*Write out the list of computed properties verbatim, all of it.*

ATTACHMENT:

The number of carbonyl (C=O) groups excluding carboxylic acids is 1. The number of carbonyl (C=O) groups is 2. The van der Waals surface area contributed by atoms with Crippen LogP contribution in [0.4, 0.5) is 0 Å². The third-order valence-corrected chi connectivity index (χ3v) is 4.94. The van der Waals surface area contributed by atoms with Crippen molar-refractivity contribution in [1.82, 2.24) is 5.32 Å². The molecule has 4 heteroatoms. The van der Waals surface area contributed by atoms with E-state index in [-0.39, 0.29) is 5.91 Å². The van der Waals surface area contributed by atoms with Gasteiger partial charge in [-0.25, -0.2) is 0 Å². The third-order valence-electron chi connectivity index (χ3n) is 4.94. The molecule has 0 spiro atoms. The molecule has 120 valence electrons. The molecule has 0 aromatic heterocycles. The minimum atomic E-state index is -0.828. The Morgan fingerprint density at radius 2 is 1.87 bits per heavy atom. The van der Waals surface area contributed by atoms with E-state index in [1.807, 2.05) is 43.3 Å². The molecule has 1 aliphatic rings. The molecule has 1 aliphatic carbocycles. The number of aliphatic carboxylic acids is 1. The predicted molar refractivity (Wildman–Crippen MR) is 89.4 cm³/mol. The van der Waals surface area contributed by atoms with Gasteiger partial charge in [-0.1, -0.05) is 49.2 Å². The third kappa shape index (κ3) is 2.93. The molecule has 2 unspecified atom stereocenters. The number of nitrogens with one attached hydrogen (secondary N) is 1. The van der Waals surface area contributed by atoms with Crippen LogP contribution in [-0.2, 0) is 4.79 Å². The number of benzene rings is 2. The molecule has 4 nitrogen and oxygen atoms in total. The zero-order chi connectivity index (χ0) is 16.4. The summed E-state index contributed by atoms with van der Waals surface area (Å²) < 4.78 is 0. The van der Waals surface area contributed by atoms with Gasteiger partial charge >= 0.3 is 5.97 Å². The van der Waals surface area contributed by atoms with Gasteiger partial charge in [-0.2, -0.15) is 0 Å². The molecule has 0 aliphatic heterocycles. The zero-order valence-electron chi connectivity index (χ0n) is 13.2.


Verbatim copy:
The number of carbonyl (C=O) groups excluding carboxylic acids is 1. The number of carbonyl (C=O) groups is 2. The van der Waals surface area contributed by atoms with Crippen LogP contribution in [0.4, 0.5) is 0 Å². The third-order valence-corrected chi connectivity index (χ3v) is 4.94. The van der Waals surface area contributed by atoms with Crippen molar-refractivity contribution in [1.82, 2.24) is 5.32 Å². The molecule has 4 heteroatoms. The van der Waals surface area contributed by atoms with E-state index in [-0.39, 0.29) is 5.91 Å². The van der Waals surface area contributed by atoms with Gasteiger partial charge in [-0.25, -0.2) is 0 Å². The third-order valence-electron chi connectivity index (χ3n) is 4.94. The molecule has 0 spiro atoms. The molecule has 120 valence electrons. The molecule has 0 aromatic heterocycles. The minimum atomic E-state index is -0.828. The Morgan fingerprint density at radius 2 is 1.87 bits per heavy atom. The van der Waals surface area contributed by atoms with E-state index in [1.807, 2.05) is 43.3 Å². The molecule has 1 aliphatic rings. The molecule has 1 aliphatic carbocycles. The number of aliphatic carboxylic acids is 1. The predicted molar refractivity (Wildman–Crippen MR) is 89.4 cm³/mol. The van der Waals surface area contributed by atoms with Gasteiger partial charge in [-0.1, -0.05) is 49.2 Å². The third kappa shape index (κ3) is 2.93. The molecule has 2 unspecified atom stereocenters. The number of nitrogens with one attached hydrogen (secondary N) is 1. The van der Waals surface area contributed by atoms with Crippen LogP contribution in [-0.2, 0) is 4.79 Å². The number of benzene rings is 2. The molecule has 4 nitrogen and oxygen atoms in total. The zero-order chi connectivity index (χ0) is 16.4. The summed E-state index contributed by atoms with van der Waals surface area (Å²) < 4.78 is 0. The van der Waals surface area contributed by atoms with Gasteiger partial charge >= 0.3 is 5.97 Å². The van der Waals surface area contributed by atoms with Gasteiger partial charge in [-0.2, -0.15) is 0 Å². The molecule has 0 aliphatic heterocycles. The zero-order valence-electron chi connectivity index (χ0n) is 13.2.